While the original vision for the Sabbath and Sabbath keeping was broad and inclusive, the Sabbath had become something quite different for many of the religious leaders by the time Jesus came to earth. Instead of a day of freedom and equality, Sabbath had become a day of human, traditional rules and restrictions. In His day, Jesus stood up against such attitudes, especially as they were imposed on others.
How interesting that He did this most significantly by performing a number of healings on Sabbath. It seems that Jesus intentionally performed these miracles on Sabbath, as opposed to any other day, to demonstrate something important about what the Sabbath should be. Often in these stories, Jesus made comments about the appropriateness of healing on Sabbath, and often the Pharisees used His statements as an excuse to further their plots to have Jesus killed.
Read the stories of Jesus’ Sabbath healings in Matthew 12:9-13, Mark 1:21-26, Mark 3:1-6, and John 9:1-16. What are the most significant things you notice in these stories?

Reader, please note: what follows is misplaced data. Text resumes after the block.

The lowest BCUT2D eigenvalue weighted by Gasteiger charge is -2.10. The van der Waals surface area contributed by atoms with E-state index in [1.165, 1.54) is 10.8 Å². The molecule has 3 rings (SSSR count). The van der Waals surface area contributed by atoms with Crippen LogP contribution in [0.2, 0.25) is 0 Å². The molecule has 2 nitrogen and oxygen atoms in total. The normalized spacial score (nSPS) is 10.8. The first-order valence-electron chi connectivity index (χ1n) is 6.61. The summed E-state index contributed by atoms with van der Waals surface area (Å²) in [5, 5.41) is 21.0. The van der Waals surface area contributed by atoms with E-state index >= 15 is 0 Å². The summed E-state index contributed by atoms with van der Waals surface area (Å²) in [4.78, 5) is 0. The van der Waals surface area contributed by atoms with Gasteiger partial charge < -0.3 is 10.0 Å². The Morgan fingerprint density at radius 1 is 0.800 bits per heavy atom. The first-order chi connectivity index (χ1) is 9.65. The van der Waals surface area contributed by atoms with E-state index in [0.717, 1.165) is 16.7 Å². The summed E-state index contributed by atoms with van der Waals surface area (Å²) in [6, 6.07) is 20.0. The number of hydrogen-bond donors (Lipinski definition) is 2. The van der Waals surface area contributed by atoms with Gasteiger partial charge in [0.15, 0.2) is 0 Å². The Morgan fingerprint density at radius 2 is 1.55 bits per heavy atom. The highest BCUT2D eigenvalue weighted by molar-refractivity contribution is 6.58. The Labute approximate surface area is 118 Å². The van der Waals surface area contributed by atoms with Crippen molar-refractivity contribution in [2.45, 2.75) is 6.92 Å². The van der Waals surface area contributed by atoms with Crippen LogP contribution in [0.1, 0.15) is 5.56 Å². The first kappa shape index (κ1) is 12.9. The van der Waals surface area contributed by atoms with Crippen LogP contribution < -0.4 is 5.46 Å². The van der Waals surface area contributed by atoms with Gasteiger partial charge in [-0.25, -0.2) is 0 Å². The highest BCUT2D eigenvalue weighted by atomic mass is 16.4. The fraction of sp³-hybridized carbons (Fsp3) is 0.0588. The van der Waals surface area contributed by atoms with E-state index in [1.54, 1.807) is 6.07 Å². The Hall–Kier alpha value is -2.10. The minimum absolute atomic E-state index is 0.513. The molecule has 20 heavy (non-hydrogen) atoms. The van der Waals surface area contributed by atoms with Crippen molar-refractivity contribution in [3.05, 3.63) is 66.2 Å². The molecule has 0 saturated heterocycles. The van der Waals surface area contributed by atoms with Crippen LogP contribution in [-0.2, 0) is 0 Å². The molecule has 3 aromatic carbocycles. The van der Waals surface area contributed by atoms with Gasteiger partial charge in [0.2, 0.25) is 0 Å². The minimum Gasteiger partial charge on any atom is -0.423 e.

Jesus confirmed that the Sabbath is important. We need to put boundaries around Sabbath time to keep it special and to allow this weekly time to be an opportunity to grow our relationships with God, our families, our church, and our community. But Sabbath keeping should not be selfishly about just us. As Jesus said, “It is lawful to do good on the Sabbath” (Matt. 12:12, NKJV).
Many church members do much good work to care for others. But many of us also feel that we should do more to help. We know God cares about those who are hurting, oppressed, or forgotten, and that we should care, too. Because we are commanded not to pursue our regular work and are freed from the pressures of the week, on Sabbath we are given time to focus on this concern for others as one of the ways of true and active Sabbath keeping: “According to the fourth commandment the Sabbath was dedicated to rest and religious worship. All secular employment was to be suspended, but works of mercy and benevolence were in accordance with the purpose of the Lord … To relieve the afflicted, to comfort the sorrowing, is a labor of love that does honor to God’s holy day”. – Ellen G. White, Welfare Ministry, p. 77.
|What do you do for the good of others on Sabbath?|